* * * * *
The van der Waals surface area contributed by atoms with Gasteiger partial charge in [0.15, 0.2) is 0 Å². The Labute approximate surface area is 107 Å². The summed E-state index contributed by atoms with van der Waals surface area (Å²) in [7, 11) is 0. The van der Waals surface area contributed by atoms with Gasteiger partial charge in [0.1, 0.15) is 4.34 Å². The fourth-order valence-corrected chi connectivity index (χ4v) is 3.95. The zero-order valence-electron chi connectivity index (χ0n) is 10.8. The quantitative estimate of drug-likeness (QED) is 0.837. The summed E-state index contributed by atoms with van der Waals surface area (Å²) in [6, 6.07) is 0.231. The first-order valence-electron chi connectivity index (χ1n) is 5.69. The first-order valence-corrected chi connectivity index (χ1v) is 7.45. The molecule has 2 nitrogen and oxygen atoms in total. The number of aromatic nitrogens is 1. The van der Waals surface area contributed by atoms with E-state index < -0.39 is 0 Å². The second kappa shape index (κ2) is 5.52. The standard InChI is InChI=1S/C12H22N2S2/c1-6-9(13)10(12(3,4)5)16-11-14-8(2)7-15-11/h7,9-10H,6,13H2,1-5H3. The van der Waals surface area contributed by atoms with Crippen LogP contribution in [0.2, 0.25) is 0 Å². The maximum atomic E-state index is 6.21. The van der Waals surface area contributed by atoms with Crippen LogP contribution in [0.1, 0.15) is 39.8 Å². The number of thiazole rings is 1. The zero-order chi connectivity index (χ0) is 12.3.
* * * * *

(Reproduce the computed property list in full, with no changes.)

The van der Waals surface area contributed by atoms with Gasteiger partial charge in [0.15, 0.2) is 0 Å². The Labute approximate surface area is 107 Å². The summed E-state index contributed by atoms with van der Waals surface area (Å²) in [7, 11) is 0. The van der Waals surface area contributed by atoms with Gasteiger partial charge in [0.1, 0.15) is 4.34 Å². The fourth-order valence-corrected chi connectivity index (χ4v) is 3.95. The zero-order valence-electron chi connectivity index (χ0n) is 10.8. The quantitative estimate of drug-likeness (QED) is 0.837. The summed E-state index contributed by atoms with van der Waals surface area (Å²) in [6, 6.07) is 0.231. The first-order valence-electron chi connectivity index (χ1n) is 5.69. The first-order valence-corrected chi connectivity index (χ1v) is 7.45. The molecule has 2 nitrogen and oxygen atoms in total. The number of aromatic nitrogens is 1. The van der Waals surface area contributed by atoms with E-state index < -0.39 is 0 Å². The second kappa shape index (κ2) is 5.52. The standard InChI is InChI=1S/C12H22N2S2/c1-6-9(13)10(12(3,4)5)16-11-14-8(2)7-15-11/h7,9-10H,6,13H2,1-5H3. The van der Waals surface area contributed by atoms with Crippen LogP contribution in [0.2, 0.25) is 0 Å². The maximum atomic E-state index is 6.21. The van der Waals surface area contributed by atoms with Crippen LogP contribution in [0.1, 0.15) is 39.8 Å². The number of thiazole rings is 1. The zero-order chi connectivity index (χ0) is 12.3.